This document was published more than 2 years ago. The nature of the evidence may have changed.
A more recent review of the literature is reported in Methods of Early Prenatal Diagnosis, SBU report 182, published 2006.
Annually, 8 000 samples from amniotic fluid or the placenta are analyzed for the purpose of detecting chromosomal abnormalities in the fetus. The dominant chromosomal abnormality is Down syndrome, in which an extra chromosome 21 is present (trisomy 21). Since the incidence of Down syndrome and some other chromosomal abnormalities increases with maternal age, pregnant women above the age of 35 years are informed more thoroughly about such analysis. Analysis may also be conducted when the mother is below 35 years of age, eg, in cases of genetic predisposition, if abnormalities are suspected following ultrasound examination, or if the expectant mother is concerned that her child may have a chromosomal abnormality. The standard method is karyotyping, which is used to determine the complete chromosomal composition of the cells. This procedure takes approximately 2 weeks. Quantitative fluorescence polymerase chain reaction (QF-PCR) is a recent method of chromosomal analysis. The advantage of QF-PCR is that the results can be obtained within 2 days, ie, approximately 12 days faster than with karyotyping. Since testing of the amniotic fluid and placenta can be carried out, at the earliest, in gestational weeks 14 and 10 respectively, the major advantage of QF-PCR is rapid analysis. Hence, in cases where analysis shows a chromosomal abnormality in the fetus, the parents are given more time to decide whether or not to terminate the pregnancy. In contrast to karyotyping, in QF-PCR not all of the chromosomes are analyzed, but analysis is limited to chromosomes 13, 18, 21, X, and Y. These five chromosomes have been selected because they are involved in more than 90 percent of all severe chromosomal abnormalities that are detected by prenatal diagnosis.
The results from two studies that compare QF-PCR to karyotyping have shown that the method has a good potential to detect abnormalities in chromosomes 13, 18, and 21. However, one of the studies has reported isolated false negative cases with regard to the sex chromosomes (X and Y). With current practice, approximately 12 to 16 chromosomal abnormalities are detected annually in Sweden in chromosomes other than the five selected, and these cannot be identified with the use of QF-PCR. As with all analyses that involve samples of amniotic fluid or the placenta, the collection procedure itself involves an increased risk for miscarriage (approximately 0.5-1 percent).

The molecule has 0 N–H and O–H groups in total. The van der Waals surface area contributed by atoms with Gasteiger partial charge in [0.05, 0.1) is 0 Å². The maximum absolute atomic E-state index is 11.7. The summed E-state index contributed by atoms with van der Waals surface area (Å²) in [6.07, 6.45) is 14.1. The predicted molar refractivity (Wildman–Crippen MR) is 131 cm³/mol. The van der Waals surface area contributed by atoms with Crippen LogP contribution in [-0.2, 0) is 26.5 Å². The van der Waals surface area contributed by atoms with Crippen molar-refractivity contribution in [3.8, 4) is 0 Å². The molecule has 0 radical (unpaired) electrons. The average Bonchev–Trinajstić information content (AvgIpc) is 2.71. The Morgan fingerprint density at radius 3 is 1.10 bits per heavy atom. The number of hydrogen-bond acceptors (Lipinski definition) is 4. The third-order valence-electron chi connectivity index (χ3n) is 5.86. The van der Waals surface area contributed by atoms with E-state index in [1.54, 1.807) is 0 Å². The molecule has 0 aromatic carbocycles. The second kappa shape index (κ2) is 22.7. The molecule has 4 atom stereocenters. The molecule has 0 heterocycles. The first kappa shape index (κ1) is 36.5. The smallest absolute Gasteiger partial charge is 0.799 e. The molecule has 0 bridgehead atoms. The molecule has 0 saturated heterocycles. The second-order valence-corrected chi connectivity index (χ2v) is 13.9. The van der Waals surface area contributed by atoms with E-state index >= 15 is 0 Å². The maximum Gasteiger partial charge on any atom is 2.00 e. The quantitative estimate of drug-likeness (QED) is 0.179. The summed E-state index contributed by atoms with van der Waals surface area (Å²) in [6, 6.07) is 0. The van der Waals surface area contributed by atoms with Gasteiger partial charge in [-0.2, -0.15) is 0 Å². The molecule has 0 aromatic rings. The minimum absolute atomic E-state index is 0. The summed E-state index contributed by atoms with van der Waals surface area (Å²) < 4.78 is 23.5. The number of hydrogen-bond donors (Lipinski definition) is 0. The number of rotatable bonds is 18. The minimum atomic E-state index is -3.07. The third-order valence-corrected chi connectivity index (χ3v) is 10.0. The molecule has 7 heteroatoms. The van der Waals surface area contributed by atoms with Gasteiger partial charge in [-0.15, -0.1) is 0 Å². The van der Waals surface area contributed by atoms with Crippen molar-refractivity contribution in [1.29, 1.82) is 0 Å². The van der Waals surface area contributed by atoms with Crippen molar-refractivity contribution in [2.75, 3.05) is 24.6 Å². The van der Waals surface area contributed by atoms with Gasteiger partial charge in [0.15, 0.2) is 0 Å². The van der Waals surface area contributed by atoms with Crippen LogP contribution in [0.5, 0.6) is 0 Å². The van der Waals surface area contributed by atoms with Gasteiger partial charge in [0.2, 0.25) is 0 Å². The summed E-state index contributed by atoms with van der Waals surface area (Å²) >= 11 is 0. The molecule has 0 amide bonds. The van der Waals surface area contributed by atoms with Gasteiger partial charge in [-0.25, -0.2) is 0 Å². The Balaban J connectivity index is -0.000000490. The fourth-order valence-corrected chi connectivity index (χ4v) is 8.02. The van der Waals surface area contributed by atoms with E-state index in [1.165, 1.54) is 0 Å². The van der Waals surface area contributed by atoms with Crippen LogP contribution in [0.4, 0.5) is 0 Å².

QF-PCR is not as labor intensive as karyotyping. The cost per analysis for QF-PCR totals approximately 1 250 SEK compared to 4 600 SEK for karyotyping. If QF-PCR should be used as a complement to karyotyping the costs would increase by approximately 7 million SEK per year. If QF-PCR should replace karyotyping the costs would decrease by 26-30 million SEK per year. Increased costs for educating maternal health services staff in giving parents adequate information, has not been taken into consideration in this estimation.
There is strong scientific evidence for the capacity of QF-PCR to identify chromosomal abnormalities in the five chromosomes 13, 18, 21, X and Y with good accuracy (Evidence grade 1)*. The documentation is insufficient to assess the cost-effectiveness of the method. It is of great importance that health service providers discuss the ethical implications and the economic consequences of the method before it replaces karyotyping.
*Grading of the level of scientific evidence for conclusions. The grading scale includes four levels;
Evidence grade 1 = strong scientific evidence,
Evidence grade 2 = moderately strong scientific evidence,
Evidence grade 3 = limited scientific evidence,
Evidence grade 4 = insufficient scientific evidence.
This summary is based on a report prepared at SBU in collaboration with Prof. Magnus Nordenskjöld, Karolinska University Hospital, Stockholm. It has been reviewed by Assoc. prof. Ulf Kristoffersson, Lund University Hospital, Lund and Prof. Jan Wahlström, Sahlgrenska University Hospital, Göteborg.
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New references in update June 23, 2004: 1–3.
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